Living in a Democratic Republic can be scary. The virtues of a democracy are many – freedoms, the free elections – to name a few. But what happens when the system breaks and the electorate chooses a bombastic nut to lead? Nobody ever thinks about that. But it happens; it happened in the United States. And here we are, licking our wounds and trying to move forward. But you cannot have a destructive force occupying a powerful position for four years and not have some fallout when he gets voted the hell out!
A few days ago, I made the point that pursuing sanctions through a Senate trial post impeachment was a bad idea. I still hold that opinion. Donald J. Trump is gone. His name placard has been tossed in the trash. His parking spot has a new owner. The White House bed sheets have been washed and the floors cleaned. The Oval Office has been sanitized. Trump is gone!
I admit I am speaking short-term here, but hear me out, please. The most that can be gained from a Senate trial is blocking Trump’s future political plans. And I admit, that is a huge deal if it works. But why not let things simmer down? Allow public opinion to evolve; give the conservative extremists that have not broken any laws a way out without them turning back to their conspiracies and paranoia. In short, lets allow the country to heal. I think the gains from doing so will overshadow anything that might be gained from carrying out a trial where Trump will undoubtedly be acquitted anyway. Once again, this is a short-term remedy. But I think it’s the right thing to do right now.
However, if we want to exact a pound of flesh and give insurrectionists and seditionists a lesson in consequences, here’s what I propose. Take a head count the number of politicians and bureaucrats who still hold public seats who are confirmed to have participated in insurrection and sedition. We could even count those who actively supported Trump’s baseless claims of election fraud and rigging. Then Friday morning, give them all their pink slips and dismiss them all without further argument. Everyone knows who they are. And any and all individuals who can be proven to have broken laws need to be charged. Remember all those rants from the Republicans not so long ago about law and order? It’s time to pay the piper.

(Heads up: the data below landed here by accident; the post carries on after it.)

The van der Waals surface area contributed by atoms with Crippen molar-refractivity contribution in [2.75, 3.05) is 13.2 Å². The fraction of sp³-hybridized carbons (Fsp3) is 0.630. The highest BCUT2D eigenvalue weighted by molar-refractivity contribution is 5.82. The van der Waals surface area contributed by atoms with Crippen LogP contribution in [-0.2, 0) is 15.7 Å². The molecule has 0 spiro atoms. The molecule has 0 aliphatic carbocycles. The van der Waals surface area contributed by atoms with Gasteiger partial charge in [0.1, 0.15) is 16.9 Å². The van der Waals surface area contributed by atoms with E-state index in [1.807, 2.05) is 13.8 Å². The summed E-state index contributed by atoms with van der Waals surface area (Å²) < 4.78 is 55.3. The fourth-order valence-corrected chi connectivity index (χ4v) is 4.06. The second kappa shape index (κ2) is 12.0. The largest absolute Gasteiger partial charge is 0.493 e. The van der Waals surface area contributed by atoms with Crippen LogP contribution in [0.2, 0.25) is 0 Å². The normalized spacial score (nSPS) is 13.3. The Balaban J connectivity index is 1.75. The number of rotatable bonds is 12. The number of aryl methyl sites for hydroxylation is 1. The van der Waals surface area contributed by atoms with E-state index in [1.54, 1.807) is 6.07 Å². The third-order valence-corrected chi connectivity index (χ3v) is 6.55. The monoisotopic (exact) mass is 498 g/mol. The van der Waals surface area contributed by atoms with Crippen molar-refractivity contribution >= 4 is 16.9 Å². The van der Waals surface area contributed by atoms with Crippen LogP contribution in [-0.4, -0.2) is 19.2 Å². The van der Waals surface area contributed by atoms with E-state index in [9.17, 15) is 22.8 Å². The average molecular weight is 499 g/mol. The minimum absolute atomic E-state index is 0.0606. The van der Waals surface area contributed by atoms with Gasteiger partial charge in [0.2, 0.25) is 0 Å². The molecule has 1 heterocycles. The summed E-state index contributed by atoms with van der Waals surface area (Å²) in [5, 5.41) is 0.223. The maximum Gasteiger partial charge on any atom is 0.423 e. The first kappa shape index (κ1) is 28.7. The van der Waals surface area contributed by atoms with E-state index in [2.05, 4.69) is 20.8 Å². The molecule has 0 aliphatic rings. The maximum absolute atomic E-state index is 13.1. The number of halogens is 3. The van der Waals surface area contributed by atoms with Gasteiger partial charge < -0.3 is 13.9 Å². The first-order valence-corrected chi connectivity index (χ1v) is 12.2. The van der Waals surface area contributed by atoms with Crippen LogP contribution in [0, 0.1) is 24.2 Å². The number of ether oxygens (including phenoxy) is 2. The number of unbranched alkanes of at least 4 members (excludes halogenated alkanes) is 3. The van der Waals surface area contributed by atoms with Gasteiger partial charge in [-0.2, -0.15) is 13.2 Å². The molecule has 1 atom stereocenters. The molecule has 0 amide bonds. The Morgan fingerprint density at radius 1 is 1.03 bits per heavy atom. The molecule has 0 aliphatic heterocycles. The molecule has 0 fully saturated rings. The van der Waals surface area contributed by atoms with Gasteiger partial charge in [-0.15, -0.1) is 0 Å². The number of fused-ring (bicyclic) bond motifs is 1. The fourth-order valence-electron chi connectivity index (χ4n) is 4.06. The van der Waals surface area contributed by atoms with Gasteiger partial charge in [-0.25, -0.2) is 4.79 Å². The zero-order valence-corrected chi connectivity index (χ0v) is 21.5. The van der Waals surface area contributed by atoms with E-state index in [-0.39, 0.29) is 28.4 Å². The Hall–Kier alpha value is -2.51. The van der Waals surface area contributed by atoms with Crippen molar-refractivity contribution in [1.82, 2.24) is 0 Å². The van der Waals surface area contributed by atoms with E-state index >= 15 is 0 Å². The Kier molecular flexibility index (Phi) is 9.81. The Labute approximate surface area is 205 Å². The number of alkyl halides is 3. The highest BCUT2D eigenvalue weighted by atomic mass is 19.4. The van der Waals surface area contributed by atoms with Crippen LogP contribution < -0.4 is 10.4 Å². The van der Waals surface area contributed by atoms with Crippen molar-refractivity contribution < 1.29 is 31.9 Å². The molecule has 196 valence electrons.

When Richard Nixon was found to have committed high crimes and misdemeanors back in 1974, his support base crumbled in a relatively short time. His ratings went from over 50 percent to down around 20 percent almost overnight. His political supporters and allies stopped singing his praises; Nixon became an island. He could see the writing on the wall; he knew his only recourse was to resign and hope for a pardon. He got his pardon from Gerald Ford. Nixon flew off into the sunset and soon became nothing more than a bad memory.
Ford’s pardon of Nixon arguably cost him the 1976 presidential election; he had to have known that would be the outcome when he did it. The question was later put to Ford why he pardoned Nixon. Ford’s answer was simple; a long, drawn-out trial would only have further polarized the public. I think Gerald Ford knew something about the ‘greater good.’ Pardoning Trump is absolutely not the right thing to do, but allowing the U.S. public psyche to heal and move on is the right thing to do.